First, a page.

I do not agree with Marshall Cook, when he states that “life was not meant to be easy,” but I think there are some points where people are not to blame completely. Since the economy when down there has been a big amount of people who have lost their jobs and I think that is who Occupy was campaigning for. There have been many stories of people who have lost everything, while the rich are still living in luxury. I however, do not agree when Marshall Cook states, “many people are now entering the United States demanding a life of universal healthcare, elite benefits and grand paying jobs.” I do not think that is exactly what people come into America expecting. The people that do come into America, probably come form countries in which their economy is far off worse than it is here. I am sure many immigrants come into the U.S. knowing that they might find a luxurious job, maybe it will not pay that great, but they expect to be able to make an “okay” living, or a better living than what they were making in their country of origin. Many of these people do not come in demanding that they are given “universal healthcare” benefits either. In reality, many people do come in to America expecting to be better off than they were in their country of origin. If people already had “universal healthcare” in their country of origin, or had “elite benefits and grand paying jobs,” they would not come to America to find a better way of life. I do not think those “expectations come form the dreams of the poor and the misconceptions of the general mindsets form people in other countries.” I think those misconceptions have been established even with people who are “natives” of the United States. I also do not agree when he states, “These impoverished groups of people stating they cannot pay their bills or afford insurance or that their children are starving is sad, but really, who is to blame for their sad stories? Did they live responsible or reckless? Did they study with ambition to succeed or skate through school to party and get a “real job?” Ever since the economy started crashing down many have lost their jobs. As it is stated in the article, “The Majority of the Unemployed Went to College,” by Dr. Bonnie Snyder, 57% of the unemployed has attended college. Many of the poor who do not have health insurance for their children or are not able to pay for their bills right now did not live their lives “recklessly” or “party through school,” they indeed live life in a responsible way. That is not to say all the poor went to college, but a good percentage of them did, and they are still suffering. In the end, I think those are the people that Occupy is standing up for, the college graduates who cannot find a job.

Andrea Duenas

David Meyer does not take a side on this topic which I like because he is letting us form our own opinion. As I went through the sites of the 99% and the 53% I struck me that many people like to complain about their lives and how they are so bad. Many people around the world are thinking where their next meal is going to be and how their children are going to get warm clothes to survive in this weather and where are they going to live next. Many people try there hardest to survive and still cannot catch a break. Meyers is presenting the fact that our government looks out for only 1% of the population while the other 99% suffers. Although in the mist of all the bad that is going on I am happy that our government is moving forward to have the wealthy pay more on their taxes. It is not fair that people that make more money a year do not pay as high taxes than a person who does not make as much a year but there are many who oppose this. In the category where they are talking about the 53%, many of those people are blaming people who are less fortunate than them. They think the less fortunate are not trying but in reality they are running out of sources. Personally, reading the stories on the websites in the article made me sad to think that people are suffering around the world. These people need help and they seek help from the government and some of these people are rejected and sent away because they are told they cannot be helped. Meyers makes a point that many people have opinions that the people on the websites are the ones to blame for the healthcare crisis because they are on lifting their weight around and waiting for someone to do it for them.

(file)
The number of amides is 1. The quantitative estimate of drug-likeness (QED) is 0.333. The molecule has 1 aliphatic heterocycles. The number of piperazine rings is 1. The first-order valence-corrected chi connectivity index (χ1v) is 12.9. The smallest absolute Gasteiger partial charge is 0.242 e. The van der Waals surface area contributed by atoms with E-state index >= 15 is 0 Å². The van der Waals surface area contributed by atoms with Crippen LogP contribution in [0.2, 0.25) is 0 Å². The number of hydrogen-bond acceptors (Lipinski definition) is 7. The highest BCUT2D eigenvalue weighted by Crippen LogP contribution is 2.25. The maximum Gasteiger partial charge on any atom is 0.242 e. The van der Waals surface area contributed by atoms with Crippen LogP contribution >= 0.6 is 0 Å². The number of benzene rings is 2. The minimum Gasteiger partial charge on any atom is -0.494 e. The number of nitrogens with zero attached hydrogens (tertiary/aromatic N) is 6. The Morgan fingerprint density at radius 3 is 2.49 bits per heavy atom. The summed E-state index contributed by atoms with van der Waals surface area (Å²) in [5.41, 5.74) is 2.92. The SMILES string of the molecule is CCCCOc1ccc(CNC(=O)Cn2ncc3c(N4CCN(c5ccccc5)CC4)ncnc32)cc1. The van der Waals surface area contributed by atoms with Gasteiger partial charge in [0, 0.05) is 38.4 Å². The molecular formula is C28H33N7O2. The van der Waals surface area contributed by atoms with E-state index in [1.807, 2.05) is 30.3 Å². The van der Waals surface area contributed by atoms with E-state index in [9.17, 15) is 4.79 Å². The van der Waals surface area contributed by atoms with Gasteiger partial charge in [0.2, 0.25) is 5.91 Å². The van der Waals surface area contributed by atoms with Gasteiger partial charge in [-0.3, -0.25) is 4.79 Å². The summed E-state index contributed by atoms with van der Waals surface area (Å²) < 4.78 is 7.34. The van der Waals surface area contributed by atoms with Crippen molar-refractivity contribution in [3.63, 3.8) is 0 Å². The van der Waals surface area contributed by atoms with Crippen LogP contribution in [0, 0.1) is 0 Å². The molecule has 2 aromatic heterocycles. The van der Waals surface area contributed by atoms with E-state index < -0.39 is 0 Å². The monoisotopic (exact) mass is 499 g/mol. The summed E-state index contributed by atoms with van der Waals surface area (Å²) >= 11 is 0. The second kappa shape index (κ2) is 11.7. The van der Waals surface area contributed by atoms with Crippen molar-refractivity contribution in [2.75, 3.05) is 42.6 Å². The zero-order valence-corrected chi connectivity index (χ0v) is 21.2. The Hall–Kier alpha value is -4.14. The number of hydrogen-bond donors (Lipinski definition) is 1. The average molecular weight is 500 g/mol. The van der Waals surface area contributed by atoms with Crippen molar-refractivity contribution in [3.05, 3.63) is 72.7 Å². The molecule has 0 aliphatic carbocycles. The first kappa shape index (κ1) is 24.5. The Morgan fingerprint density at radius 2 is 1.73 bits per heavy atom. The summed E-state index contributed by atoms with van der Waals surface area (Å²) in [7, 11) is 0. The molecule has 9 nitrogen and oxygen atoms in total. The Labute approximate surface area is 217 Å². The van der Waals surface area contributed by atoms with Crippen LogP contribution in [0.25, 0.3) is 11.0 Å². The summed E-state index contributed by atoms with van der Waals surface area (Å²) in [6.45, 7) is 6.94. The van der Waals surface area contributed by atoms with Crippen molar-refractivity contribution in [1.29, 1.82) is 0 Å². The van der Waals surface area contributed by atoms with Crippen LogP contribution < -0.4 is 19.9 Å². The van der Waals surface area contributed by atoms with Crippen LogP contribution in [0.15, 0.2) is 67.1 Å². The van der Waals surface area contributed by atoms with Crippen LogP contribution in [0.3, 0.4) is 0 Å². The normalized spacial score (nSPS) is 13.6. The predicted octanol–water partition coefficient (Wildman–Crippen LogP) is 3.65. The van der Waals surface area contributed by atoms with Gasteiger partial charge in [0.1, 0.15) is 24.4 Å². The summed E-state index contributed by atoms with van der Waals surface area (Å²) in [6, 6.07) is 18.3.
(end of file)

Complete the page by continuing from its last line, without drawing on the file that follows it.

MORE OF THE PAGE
Nino Gonzalez

In the article, "Occupy and the Politics of Blame" David Meyer continues the argument on blaming Wall Street for focusing too much on the 1% instead of the rest of America. For example Meyers states, "Don’t expect opponents to give up, however. Look for new campaigns to discredit the Occupiers as lazy, violent, privileged, ignorant–or so many other attempts." Here he is saying that the people who support Wall Street are going to come up with an excuse as to why the protestors are wrong. All Meyers is doing here is attacking Wall Street and being a part of the latest movement and it is really annoying. People like Meyer need to start understanding that the "1%" are the people who run this country. It is either learn to accept it, or simply leave. This country has been, and always be, a survival of the fittest country. The majority of people who support the occupy Wall Street movement are people who want more money for themselves because they wasted their money earlier in life. The rich work hard for what they have. They have their priorities straight and know how to manage their time. The rest of people rather party and waste their money on alcohol while the rich stay at home and work. It is their fault they are poor and they are just looking for somebody to blame. They want big brother to bail them out of their mistakes and the country cannot afford to do that. The country is in huge debt and mainly because liberals want to create equality for all and turn this country into a communist one. If a person works hard, they will have a payoff. People like Meyer are simply telling people it is okay to blame others instead of taking responsibility. No matter what people try to do, Wall Street will always be Wall Street.